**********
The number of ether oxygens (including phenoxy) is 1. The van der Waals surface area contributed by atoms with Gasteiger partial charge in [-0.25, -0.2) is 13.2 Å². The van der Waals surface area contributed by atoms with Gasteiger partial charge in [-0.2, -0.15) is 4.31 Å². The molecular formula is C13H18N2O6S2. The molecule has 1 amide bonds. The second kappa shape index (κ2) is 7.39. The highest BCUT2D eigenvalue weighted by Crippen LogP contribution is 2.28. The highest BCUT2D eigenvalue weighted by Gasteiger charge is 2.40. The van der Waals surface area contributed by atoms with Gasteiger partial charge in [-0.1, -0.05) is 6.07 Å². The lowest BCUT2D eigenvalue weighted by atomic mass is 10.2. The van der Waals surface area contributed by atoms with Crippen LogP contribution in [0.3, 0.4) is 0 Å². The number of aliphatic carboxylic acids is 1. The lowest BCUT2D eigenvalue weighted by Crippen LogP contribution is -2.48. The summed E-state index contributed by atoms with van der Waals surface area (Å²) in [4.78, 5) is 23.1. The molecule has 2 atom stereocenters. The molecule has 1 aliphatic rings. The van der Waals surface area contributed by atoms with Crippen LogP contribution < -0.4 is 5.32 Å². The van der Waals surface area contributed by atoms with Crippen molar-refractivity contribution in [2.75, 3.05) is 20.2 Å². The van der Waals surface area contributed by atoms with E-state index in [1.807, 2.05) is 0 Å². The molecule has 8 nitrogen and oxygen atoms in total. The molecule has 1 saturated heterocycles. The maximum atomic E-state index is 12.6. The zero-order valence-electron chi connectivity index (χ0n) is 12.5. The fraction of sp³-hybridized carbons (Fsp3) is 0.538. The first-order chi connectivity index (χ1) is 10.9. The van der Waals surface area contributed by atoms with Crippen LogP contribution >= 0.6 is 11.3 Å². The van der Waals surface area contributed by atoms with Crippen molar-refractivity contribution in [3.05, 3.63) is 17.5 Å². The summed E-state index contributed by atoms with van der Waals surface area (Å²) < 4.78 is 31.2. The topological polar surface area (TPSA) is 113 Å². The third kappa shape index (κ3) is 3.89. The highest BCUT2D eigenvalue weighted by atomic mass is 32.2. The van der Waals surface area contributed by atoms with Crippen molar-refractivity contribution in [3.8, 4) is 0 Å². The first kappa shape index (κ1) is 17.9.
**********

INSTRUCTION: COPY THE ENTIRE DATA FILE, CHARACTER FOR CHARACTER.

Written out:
The number of ether oxygens (including phenoxy) is 1. The van der Waals surface area contributed by atoms with Gasteiger partial charge in [-0.25, -0.2) is 13.2 Å². The van der Waals surface area contributed by atoms with Gasteiger partial charge in [-0.2, -0.15) is 4.31 Å². The molecular formula is C13H18N2O6S2. The molecule has 1 amide bonds. The second kappa shape index (κ2) is 7.39. The highest BCUT2D eigenvalue weighted by Crippen LogP contribution is 2.28. The highest BCUT2D eigenvalue weighted by Gasteiger charge is 2.40. The van der Waals surface area contributed by atoms with Gasteiger partial charge in [-0.1, -0.05) is 6.07 Å². The lowest BCUT2D eigenvalue weighted by atomic mass is 10.2. The van der Waals surface area contributed by atoms with Crippen LogP contribution in [0.3, 0.4) is 0 Å². The number of aliphatic carboxylic acids is 1. The lowest BCUT2D eigenvalue weighted by Crippen LogP contribution is -2.48. The summed E-state index contributed by atoms with van der Waals surface area (Å²) in [4.78, 5) is 23.1. The molecule has 2 atom stereocenters. The molecule has 1 aliphatic rings. The van der Waals surface area contributed by atoms with Crippen LogP contribution < -0.4 is 5.32 Å². The van der Waals surface area contributed by atoms with Crippen molar-refractivity contribution in [2.75, 3.05) is 20.2 Å². The van der Waals surface area contributed by atoms with E-state index in [1.807, 2.05) is 0 Å². The molecule has 8 nitrogen and oxygen atoms in total. The molecule has 1 saturated heterocycles. The maximum atomic E-state index is 12.6. The zero-order valence-electron chi connectivity index (χ0n) is 12.5. The fraction of sp³-hybridized carbons (Fsp3) is 0.538. The first-order chi connectivity index (χ1) is 10.9. The van der Waals surface area contributed by atoms with Crippen LogP contribution >= 0.6 is 11.3 Å². The van der Waals surface area contributed by atoms with Crippen molar-refractivity contribution in [3.05, 3.63) is 17.5 Å². The summed E-state index contributed by atoms with van der Waals surface area (Å²) < 4.78 is 31.2. The topological polar surface area (TPSA) is 113 Å². The third kappa shape index (κ3) is 3.89. The highest BCUT2D eigenvalue weighted by atomic mass is 32.2. The van der Waals surface area contributed by atoms with Crippen molar-refractivity contribution in [3.8, 4) is 0 Å². The first kappa shape index (κ1) is 17.9.